Glossary > Masthead
💬 Definition of Masthead:
A masthead is a place in a publication that includes the names and titles of the editorial staff, such as the editor-in-chief, managing editor, section editors, writers, and contributors. It typically appears on the editorial page of a newspaper, magazine, or other printed material. The masthead may also include information about the publication's ownership, location, and contact information.
Related questions about a masthead:
What are the components of a masthead?
In a magazine or a newspaper, the masthead can be on the cover or front page, but in a newsletter, it can appear inside. Regardless of the place you choose for it, the important thing is to be consistent with the placement.
The information in the masthead usually remains the same, except for the names of the contributors and the date-and-volume number.
These are the possible elements to include in a masthead. Usually, you will find only some of them in a single masthead.
- Title of the publication;
- The publication logo;
- Names of the editorial staff: publisher, editors, contributors, designers, and other staff responsible for creating the publication;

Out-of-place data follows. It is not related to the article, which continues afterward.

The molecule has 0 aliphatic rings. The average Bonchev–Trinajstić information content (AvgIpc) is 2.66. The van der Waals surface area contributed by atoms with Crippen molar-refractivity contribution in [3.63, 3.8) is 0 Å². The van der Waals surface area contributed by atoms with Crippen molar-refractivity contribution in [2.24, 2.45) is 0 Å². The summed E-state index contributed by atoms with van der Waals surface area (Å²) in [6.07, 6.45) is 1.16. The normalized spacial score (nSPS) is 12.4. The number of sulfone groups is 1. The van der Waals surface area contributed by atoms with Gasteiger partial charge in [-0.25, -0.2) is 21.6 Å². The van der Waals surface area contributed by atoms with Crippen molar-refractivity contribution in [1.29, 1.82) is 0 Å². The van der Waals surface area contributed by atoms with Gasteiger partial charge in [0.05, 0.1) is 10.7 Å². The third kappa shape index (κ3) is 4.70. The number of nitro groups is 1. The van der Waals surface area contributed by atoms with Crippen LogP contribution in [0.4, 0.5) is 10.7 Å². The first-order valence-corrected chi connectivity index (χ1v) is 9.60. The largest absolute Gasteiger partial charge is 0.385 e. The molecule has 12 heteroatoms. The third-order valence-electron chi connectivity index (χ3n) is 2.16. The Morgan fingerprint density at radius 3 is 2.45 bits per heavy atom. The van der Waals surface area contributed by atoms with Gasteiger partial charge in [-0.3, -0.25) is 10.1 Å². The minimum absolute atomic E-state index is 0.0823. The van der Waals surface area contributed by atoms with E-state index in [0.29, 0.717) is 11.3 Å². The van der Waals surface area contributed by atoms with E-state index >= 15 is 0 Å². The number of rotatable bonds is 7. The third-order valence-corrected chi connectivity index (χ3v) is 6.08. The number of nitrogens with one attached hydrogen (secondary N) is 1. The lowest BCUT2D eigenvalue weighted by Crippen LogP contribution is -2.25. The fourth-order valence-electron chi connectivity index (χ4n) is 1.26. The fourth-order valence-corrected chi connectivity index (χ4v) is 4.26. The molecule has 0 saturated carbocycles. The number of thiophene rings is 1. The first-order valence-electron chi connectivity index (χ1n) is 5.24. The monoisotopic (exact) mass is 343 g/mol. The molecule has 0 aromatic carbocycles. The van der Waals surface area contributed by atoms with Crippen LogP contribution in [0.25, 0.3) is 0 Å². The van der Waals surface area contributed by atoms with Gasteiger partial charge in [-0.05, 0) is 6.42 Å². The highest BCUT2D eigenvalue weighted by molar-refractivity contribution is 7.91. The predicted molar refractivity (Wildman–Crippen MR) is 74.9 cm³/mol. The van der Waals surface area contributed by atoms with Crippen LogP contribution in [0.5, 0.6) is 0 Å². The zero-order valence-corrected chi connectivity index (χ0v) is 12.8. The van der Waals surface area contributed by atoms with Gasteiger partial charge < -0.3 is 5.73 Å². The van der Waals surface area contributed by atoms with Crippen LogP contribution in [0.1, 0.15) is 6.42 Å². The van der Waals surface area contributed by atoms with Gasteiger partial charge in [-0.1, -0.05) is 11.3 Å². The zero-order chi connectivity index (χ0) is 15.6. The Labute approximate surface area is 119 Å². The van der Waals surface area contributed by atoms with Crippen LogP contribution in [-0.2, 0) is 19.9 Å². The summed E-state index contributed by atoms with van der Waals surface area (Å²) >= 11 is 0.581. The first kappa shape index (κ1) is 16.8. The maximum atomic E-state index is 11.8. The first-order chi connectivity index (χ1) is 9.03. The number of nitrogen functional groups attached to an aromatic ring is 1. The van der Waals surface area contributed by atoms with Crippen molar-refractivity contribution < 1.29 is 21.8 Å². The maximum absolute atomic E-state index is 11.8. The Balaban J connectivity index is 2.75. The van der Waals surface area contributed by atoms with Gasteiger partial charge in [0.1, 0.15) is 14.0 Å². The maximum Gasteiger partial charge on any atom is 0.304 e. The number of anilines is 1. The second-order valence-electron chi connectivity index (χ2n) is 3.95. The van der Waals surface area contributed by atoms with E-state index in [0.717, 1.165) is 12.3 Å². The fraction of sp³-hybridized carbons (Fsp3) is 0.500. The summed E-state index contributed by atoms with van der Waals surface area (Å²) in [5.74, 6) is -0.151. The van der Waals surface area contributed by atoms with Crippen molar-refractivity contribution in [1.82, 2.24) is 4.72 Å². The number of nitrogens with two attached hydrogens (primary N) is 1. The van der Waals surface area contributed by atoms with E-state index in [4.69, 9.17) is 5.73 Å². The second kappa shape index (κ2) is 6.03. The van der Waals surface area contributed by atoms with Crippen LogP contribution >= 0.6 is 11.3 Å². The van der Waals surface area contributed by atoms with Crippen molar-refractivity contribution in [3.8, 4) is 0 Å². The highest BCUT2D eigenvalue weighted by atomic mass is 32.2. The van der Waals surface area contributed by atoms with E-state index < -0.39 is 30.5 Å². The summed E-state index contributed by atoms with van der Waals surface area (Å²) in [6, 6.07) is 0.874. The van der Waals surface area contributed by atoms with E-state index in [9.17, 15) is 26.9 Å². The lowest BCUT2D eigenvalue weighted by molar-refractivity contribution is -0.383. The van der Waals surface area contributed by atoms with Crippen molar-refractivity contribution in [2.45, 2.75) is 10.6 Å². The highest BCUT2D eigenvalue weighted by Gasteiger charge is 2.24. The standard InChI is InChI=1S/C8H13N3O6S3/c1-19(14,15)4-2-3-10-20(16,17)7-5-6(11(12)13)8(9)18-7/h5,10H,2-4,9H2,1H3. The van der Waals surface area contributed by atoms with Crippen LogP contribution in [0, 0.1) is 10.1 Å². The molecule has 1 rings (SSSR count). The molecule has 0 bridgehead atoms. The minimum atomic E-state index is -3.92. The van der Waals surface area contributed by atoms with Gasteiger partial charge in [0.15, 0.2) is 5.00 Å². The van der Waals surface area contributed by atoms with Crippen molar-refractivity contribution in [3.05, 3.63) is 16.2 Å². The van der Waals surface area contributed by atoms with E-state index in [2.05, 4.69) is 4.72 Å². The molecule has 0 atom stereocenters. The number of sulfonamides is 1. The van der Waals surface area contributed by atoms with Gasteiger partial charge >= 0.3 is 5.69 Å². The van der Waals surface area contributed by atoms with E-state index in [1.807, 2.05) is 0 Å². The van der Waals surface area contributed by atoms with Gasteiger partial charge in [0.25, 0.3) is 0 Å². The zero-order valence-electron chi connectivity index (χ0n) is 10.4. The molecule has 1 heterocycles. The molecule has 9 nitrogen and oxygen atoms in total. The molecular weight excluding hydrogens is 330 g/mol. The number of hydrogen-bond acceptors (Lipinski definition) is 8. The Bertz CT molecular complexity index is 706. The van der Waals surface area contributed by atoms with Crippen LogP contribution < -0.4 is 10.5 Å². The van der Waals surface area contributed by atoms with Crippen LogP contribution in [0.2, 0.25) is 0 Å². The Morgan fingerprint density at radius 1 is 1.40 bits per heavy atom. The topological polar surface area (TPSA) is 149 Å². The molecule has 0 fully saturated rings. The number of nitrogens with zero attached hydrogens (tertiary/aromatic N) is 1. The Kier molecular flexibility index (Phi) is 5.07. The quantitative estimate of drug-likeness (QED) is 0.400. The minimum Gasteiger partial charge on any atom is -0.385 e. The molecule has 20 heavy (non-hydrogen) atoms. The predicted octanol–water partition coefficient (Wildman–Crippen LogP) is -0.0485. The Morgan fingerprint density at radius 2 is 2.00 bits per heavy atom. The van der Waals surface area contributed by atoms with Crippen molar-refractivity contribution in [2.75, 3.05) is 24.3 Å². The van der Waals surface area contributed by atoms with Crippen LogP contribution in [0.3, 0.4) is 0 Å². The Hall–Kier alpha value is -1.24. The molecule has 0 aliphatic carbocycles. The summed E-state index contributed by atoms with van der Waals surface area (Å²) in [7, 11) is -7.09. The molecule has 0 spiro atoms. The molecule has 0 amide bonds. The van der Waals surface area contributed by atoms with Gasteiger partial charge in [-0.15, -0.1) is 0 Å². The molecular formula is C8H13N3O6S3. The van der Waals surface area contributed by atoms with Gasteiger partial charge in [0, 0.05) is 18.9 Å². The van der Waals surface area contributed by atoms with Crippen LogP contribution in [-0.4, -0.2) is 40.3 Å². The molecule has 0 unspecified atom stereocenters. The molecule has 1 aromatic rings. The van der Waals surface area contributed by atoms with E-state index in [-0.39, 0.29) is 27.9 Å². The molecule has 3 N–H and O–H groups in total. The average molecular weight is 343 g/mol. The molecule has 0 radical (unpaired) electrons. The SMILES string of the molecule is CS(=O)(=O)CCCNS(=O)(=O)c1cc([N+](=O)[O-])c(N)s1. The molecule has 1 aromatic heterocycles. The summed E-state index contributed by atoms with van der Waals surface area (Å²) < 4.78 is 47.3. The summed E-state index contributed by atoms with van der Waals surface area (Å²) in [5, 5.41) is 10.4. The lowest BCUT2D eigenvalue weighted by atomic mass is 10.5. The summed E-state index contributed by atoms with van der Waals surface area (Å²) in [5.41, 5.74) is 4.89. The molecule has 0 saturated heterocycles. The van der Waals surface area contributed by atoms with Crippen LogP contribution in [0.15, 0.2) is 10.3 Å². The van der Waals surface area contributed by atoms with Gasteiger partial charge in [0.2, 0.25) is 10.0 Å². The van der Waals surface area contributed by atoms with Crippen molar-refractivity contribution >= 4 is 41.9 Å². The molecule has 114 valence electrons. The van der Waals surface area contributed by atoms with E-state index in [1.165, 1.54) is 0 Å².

- Ownership and contact information, such as an address and phone number;
- Publication information such as the date and location of the publication, as well as the volume and issue numbers for periodicals;
- Subscription information and details on obtaining copies of the newsletter or unsubscribing from the mailing list;
- Information on how to submit material for the newsletter.
What is the role of a masthead?
A masthead offers information regarding the publication (as mentioned above). It serves as a reference for readers and a means of establishing the identity and authority of the publication and its editorial team. It's also helpful when the publication seeks advertisers, contributors, or paid subscribers.
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